Format

Send to

Choose Destination
J Pain Symptom Manage. 2006 Mar;31(3):199-206.

Symptom priority and course of symptomatology in specialized palliative care.

Author information

1
Department of Palliative Medicine, Bispebjerg Hospital, and Multidisciplinary Pain Center, National University Hospital, Copenhagen, Denmark. a.stromgren@dadlnet.dk

Abstract

The study aim was to explore which symptoms/problems cancer patients in palliative care consider most distressing, and to investigate how prioritization at first contact was associated with patient-assessed symptom intensity and change in intensity over time. Initially, 175 patients named and prioritized their five most distressing symptoms. Weekly, they completed the following self-assessment questionnaires: European Organization for Research and Treatment of Cancer Quality of Life Questionnaire-C30, Edmonton Symptom Assessment System, and the Hospital Anxiety and Depression Scale. Initial symptom intensity scores and weekly changes were calculated and compared with prioritization of the same symptom. Pain, fatigue, physical function, appetite, nausea/vomiting, dyspnea, and depression were the symptoms most often prioritized. Priority was associated with initial scoring of pain, appetite, nausea/vomiting, dyspnea, constipation, depression, and anxiety, but not with fatigue, physical function, role function, or inactivity. Priority was associated with change in symptom intensity for pain, reduced appetite, nausea/vomiting, and constipation. Symptom prioritization may be a useful guide to choice of treatment as well as to longitudinal symptom evaluation.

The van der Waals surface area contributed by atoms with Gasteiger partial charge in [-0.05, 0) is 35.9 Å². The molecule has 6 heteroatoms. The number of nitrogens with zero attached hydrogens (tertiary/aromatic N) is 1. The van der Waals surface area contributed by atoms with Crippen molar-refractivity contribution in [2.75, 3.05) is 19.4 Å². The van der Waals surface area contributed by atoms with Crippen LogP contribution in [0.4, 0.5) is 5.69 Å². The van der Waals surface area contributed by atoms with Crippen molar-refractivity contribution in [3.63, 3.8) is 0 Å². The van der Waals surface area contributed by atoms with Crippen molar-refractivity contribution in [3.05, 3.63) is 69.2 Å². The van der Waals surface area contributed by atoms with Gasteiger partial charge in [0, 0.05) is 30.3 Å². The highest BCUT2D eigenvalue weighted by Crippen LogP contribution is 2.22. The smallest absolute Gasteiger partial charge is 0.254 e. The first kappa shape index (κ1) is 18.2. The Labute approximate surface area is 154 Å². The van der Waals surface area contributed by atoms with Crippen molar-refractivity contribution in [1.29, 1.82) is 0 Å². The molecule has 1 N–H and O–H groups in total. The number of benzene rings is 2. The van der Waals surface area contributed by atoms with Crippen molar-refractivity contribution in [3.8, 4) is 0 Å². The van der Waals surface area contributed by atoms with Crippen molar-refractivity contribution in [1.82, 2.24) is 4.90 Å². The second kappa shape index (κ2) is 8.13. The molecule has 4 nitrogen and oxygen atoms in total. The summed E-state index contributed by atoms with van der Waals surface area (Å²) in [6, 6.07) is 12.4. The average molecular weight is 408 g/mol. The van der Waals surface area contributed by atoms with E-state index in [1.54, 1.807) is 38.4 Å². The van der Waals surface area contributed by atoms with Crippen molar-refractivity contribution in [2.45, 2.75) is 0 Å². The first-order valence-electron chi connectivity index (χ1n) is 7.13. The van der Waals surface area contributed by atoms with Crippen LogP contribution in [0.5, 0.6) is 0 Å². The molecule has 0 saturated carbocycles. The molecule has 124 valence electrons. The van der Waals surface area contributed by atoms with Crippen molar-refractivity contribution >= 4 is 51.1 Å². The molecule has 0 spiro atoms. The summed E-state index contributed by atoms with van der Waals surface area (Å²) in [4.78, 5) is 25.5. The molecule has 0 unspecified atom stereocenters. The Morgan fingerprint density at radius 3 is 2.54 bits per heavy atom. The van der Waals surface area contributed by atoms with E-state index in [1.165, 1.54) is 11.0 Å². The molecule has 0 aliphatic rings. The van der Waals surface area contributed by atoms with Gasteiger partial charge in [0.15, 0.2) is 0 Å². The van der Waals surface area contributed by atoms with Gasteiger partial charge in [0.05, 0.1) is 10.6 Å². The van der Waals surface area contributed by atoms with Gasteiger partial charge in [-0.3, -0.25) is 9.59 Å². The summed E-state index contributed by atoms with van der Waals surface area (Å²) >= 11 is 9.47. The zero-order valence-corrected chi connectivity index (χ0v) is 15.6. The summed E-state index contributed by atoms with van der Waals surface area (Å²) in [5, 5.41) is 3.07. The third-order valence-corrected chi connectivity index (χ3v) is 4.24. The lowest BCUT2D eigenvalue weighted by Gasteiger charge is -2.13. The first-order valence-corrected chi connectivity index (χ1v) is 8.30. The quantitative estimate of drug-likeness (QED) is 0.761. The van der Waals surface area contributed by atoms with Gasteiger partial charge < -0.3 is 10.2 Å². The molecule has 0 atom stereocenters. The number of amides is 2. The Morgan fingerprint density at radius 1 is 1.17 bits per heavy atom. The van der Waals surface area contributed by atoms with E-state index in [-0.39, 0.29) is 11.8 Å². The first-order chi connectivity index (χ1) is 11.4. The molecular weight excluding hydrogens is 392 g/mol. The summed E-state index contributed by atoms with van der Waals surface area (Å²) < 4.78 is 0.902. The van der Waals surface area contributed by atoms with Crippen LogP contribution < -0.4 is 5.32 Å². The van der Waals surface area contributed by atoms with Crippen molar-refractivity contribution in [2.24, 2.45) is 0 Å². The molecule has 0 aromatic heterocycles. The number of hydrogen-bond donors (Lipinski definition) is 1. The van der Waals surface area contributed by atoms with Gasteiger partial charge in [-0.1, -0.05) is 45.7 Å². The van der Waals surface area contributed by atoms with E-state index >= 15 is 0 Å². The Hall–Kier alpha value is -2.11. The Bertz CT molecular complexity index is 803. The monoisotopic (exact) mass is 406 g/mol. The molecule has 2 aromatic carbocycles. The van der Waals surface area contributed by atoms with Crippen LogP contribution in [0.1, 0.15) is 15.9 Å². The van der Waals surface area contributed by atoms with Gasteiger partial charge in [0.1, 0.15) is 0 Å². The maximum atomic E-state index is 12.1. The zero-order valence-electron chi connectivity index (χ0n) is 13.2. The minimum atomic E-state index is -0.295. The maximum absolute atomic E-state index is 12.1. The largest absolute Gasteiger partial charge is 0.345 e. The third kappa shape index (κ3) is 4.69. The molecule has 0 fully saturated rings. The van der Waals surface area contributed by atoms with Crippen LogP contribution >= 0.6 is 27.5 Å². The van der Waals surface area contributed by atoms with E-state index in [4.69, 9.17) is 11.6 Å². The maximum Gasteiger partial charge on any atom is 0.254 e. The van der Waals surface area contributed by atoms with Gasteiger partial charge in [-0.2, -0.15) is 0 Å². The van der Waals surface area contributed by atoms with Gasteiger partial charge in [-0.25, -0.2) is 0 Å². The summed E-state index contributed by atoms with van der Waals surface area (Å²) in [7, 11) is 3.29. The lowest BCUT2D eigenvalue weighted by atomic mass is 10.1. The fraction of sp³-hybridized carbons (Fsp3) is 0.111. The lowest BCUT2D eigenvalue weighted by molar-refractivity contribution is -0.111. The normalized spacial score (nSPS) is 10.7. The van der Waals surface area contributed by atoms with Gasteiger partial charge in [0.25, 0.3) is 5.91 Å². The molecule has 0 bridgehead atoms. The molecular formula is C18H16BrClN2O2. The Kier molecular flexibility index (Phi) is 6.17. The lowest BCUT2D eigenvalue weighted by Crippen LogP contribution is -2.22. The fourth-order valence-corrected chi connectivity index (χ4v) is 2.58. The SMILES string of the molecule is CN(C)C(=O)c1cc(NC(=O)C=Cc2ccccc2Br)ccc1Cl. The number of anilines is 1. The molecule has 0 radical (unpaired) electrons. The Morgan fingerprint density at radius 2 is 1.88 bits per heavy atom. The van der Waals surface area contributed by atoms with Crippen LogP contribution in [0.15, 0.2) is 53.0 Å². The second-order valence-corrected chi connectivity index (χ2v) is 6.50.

[Indexed for MEDLINE]

Supplemental Content

Full text links

Icon for Elsevier Science
Loading ...
Support Center